It was the middle of 2004 and I had just paid 10 bucks to watch Spike Lee’s new joint: She Hate Me. I don’t exactly know why I went to see it. You see, Spike and I have a love/hate relationship. I admire his talent, vision and commitment to telling the stories that folks don’t often want to hear, but sometimes I think he gets a little off track.
Over the years, I’ve enjoyed She Gotta Have It (1986), and Do the Right Thing (1989), but by the time Get on the Bus (1996) came out, I was over Spike. His rigid treatment of black male and female relationships became a little too predictable for me as I slowly embarked on a journey to explore my sexual identity. In retrospect, I bought the movie ticket because I wanted to give Spike another chance. I was hoping that the man who memorialized, “Where are the brothers on the wall?” in Do the Right Thing would not let me down.
What ensued on screen that night is too confusing and disturbing to detail here. Needless to say, I was not impressed with Spike’s treatment of black lesbians and their unbridled desire to get pregnant. The women in his movie would stop at nothing to fertilize their eggs; in fact the lesbian protagonist, Fatima Goodrich (Kerry Washington) launches a baby making business, exploiting the virility of John Henry ‘Jack’ Armstrong (Anthony Mackey), who tries to impregnate black lesbians through sexual intercourse at $10,000 per session. I found the portrayal disappointing, insulting, ludicrous, and just plain ignorant. I left the theater feeling angry, isolated, and bitter. The characters in this film showed no depth. In the spirit of Mookie (Spike Lee) in Do the Right Thing, I wanted to ask, “Where are the sisters on the wall, Spike?” Where are the positive images of the women who support you year, after year, after year?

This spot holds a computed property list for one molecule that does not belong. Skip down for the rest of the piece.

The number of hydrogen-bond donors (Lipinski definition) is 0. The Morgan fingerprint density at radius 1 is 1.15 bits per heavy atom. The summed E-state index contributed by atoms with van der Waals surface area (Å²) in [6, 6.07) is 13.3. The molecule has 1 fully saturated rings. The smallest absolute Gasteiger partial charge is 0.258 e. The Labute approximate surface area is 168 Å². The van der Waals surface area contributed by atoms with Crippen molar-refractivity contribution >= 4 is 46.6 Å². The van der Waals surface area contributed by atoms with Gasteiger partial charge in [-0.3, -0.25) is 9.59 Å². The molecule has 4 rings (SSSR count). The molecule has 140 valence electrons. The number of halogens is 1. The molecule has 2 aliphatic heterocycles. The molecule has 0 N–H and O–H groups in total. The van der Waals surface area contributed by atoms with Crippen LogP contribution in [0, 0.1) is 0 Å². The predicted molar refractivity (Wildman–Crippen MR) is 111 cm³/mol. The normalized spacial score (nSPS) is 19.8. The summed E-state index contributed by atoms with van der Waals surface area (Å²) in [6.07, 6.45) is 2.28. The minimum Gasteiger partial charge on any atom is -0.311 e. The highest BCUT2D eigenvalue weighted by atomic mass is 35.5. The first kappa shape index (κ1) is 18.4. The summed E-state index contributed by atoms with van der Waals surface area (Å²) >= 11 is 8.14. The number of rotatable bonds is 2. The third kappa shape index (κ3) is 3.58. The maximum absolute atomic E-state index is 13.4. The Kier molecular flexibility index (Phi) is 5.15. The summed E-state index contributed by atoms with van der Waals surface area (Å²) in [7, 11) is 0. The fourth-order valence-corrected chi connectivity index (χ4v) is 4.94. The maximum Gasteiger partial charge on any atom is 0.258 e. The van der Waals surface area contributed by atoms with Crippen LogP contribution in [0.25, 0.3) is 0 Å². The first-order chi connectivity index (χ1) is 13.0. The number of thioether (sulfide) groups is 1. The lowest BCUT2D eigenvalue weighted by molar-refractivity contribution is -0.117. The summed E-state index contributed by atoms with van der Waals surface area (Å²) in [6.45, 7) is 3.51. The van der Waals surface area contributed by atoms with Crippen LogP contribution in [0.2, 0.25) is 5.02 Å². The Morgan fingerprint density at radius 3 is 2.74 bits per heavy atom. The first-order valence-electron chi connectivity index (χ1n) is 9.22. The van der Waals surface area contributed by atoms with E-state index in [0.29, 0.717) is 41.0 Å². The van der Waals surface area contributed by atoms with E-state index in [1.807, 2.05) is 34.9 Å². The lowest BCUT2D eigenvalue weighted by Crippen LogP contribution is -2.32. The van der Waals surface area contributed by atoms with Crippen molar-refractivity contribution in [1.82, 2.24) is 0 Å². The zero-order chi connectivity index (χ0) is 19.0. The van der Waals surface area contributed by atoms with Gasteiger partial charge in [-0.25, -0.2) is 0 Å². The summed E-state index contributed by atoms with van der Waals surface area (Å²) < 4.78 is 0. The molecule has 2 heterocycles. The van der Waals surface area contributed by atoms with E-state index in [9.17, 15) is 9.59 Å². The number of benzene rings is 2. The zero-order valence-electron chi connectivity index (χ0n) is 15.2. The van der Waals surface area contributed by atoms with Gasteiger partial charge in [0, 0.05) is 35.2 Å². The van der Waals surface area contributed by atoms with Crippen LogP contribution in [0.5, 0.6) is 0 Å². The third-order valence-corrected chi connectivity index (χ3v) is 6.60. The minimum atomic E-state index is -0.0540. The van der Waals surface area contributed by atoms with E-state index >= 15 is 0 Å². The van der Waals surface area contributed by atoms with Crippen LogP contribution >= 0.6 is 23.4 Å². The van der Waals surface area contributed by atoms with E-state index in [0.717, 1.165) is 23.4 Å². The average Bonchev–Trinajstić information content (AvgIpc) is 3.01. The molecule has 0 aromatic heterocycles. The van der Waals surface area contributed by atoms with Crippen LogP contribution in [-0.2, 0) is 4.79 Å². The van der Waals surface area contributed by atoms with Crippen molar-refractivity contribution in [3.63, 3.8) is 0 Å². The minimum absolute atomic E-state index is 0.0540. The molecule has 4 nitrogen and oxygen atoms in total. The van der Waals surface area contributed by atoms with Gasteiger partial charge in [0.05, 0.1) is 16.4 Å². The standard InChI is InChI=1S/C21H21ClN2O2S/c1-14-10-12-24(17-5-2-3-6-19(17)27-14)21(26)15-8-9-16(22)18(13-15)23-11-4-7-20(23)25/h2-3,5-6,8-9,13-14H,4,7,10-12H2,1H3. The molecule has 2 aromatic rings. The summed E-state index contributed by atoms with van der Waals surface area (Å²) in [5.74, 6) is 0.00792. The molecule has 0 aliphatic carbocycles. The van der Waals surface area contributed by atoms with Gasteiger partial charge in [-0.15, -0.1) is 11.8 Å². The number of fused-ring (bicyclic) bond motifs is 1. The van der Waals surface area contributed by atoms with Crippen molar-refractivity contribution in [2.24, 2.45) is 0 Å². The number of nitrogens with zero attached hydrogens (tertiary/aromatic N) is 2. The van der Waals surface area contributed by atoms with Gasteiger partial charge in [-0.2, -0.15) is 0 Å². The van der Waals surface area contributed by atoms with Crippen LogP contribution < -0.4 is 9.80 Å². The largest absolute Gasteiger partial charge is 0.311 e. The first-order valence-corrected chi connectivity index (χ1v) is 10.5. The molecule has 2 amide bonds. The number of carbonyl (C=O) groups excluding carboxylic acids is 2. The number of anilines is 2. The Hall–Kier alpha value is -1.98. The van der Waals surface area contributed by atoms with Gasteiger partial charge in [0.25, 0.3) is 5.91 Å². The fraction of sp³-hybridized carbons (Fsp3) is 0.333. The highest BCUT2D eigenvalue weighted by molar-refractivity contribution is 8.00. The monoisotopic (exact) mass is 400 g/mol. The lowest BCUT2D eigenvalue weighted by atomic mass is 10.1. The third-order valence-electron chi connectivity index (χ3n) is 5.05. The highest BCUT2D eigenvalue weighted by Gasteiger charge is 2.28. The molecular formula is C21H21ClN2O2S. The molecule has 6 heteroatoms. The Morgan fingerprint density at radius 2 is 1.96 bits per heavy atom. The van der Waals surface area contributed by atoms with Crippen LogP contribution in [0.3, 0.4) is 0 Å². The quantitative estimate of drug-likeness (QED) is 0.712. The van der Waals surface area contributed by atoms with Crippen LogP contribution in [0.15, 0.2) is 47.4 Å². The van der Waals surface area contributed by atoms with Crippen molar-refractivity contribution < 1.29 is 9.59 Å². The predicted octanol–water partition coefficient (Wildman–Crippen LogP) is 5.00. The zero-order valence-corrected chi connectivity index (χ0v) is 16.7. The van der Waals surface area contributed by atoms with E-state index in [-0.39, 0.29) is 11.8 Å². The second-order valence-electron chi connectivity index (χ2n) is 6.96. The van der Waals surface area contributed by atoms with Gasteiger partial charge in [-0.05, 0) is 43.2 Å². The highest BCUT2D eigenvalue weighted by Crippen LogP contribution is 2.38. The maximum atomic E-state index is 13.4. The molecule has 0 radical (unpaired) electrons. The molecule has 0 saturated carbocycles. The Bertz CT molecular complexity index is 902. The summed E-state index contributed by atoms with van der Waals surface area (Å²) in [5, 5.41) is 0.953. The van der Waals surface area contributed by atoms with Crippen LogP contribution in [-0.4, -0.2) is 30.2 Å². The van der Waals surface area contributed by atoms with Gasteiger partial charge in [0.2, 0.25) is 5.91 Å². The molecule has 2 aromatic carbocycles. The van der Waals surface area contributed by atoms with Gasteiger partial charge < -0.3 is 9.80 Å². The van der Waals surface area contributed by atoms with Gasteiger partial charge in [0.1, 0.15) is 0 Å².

But sometimes I look at my life now and I wonder: have I turned into a character in a Spike Lee Joint?